If you’ve ever dealt with a teenager throwing an epic tantrum, you’re not alone. But here’s something scary to consider: social media may actually be changing your child’s brain – leaving them with the mentality and emotional intelligence of a 3-year-old, according to a top brain scientist in Great Britain.

Baroness Susan Greenfield – a senior research fellow at Oxford University and leading scientist in the field of brain physiology – told the Telegraph she fears the instant gratification and constant stimulation associated with video games and social media is stunting young people’s ability to think independently, empathize with others and communicate effectively in the real world.

In other words, social media and other online distractions have taken the place of quiet introspection, which leads to healthy development.

“What I predict is that people are going to be like three-year-olds: emotional, risk-taking, poor social skills, weak self-identity and short attention spans,” Greenfield told the Telegraph.

Smartphone use among children and teens is at an all-time high, with a recent Pew Research survey revealing a whopping 95 percent of kids between the ages of 13 and 17 have access to a smartphone in 2018.  That number has grown 22 percent since 2015.

Especially troubling – nearly half of these teens are spending most of their waking hours online.  Forty-five percent of the teens surveyed reported using the internet “almost constantly.” That number has doubled in just three years.

Another 44 percent said they hopped online several times a day, while just 11 percent reported using the internet once daily or less.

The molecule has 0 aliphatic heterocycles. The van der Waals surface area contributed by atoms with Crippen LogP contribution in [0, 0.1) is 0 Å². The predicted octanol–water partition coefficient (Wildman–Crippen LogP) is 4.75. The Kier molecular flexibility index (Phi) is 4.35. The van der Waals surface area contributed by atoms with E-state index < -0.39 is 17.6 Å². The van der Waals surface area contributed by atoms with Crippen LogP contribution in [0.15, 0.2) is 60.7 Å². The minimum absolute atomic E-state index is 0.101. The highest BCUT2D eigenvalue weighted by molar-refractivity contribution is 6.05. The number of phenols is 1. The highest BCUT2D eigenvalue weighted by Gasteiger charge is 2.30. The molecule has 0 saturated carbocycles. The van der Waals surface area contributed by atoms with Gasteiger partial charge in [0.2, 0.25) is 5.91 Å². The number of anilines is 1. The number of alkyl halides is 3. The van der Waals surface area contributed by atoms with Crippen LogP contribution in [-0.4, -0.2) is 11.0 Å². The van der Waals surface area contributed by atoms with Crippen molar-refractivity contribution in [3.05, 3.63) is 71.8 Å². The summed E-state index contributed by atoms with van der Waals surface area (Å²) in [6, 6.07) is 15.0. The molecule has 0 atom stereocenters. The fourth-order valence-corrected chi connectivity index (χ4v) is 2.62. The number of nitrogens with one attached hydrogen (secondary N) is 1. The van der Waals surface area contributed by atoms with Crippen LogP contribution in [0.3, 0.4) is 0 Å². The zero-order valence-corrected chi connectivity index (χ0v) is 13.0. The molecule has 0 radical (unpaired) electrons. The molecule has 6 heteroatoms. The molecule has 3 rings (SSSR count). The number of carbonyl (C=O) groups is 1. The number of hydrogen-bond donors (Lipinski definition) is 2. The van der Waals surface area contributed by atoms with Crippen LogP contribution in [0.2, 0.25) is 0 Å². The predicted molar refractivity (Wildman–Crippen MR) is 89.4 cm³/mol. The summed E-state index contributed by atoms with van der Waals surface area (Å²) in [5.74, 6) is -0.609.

That means 9 out of every 10 American teens are using the internet – including social media, gaming, text messaging and video chats – multiple times a day.

Greenfield also pointed to a 2014 study out of Princeton and Harvard, in which researchers discovered that students “typically did not enjoy spending 6 to 15 minutes in a room by themselves with nothing to do but think, that they enjoyed doing mundane external activities much more.”

The study asked college students to sit in an empty room without any of their belongings – including cell phones and computers – and were directed to entertain themselves using only their thoughts for 6 to 15 minutes.  The rules were simple – stay in your seat and stay awake.  When the time was up, they were asked to report whether they enjoyed the experience – most did not.

The researchers took it a step farther by providing the option of “negative stimulation” to one group in the form of electric shock. In short, students could sit quietly and think, or they could self administer electric shocks throughout the time period.

Sixty-seven percent of men and 25 percent of women indulged in the negative stimulation over no stimulation at all.

“Many preferred to administer electric shocks to themselves instead of being left alone with their thoughts,” researchers wrote.  “Most people seem to prefer to be doing something rather than nothing, even if that something is negative.”

Greenfield used the study as a reference when discussing the dangers of excessive tech use.

“People are now needing constant stimulation from their environment every single moment as suggested by that [Harvard] result,” she said. “They’re no longer able to go into their own mind, think laterally and have their own thoughts.”

So what can we do to keep our kids healthy and engaged? Turn to long-form activities like reading, sports, gardening that have a clear beginning, middle and end, Greenfield says. Take the instant gratification out of the equation, and teach them that the most rewarding things take time, dedication and hard work.

“Give them a box to play with rather than an X-box so they can use their imagination,” she told the Telegraph. “If you watch a child who is reading stories, you can see it gives them a better attention span… I have started to look at things they don’t do – that is promoting physical exercise, eating together and above all telling stories.”

Common Sense Media has this list of tips for parents on how to help a teen manage social media anxiety and addiction, and check out this WebSafety blog post to find a “Tech-free summer homework packet” for families.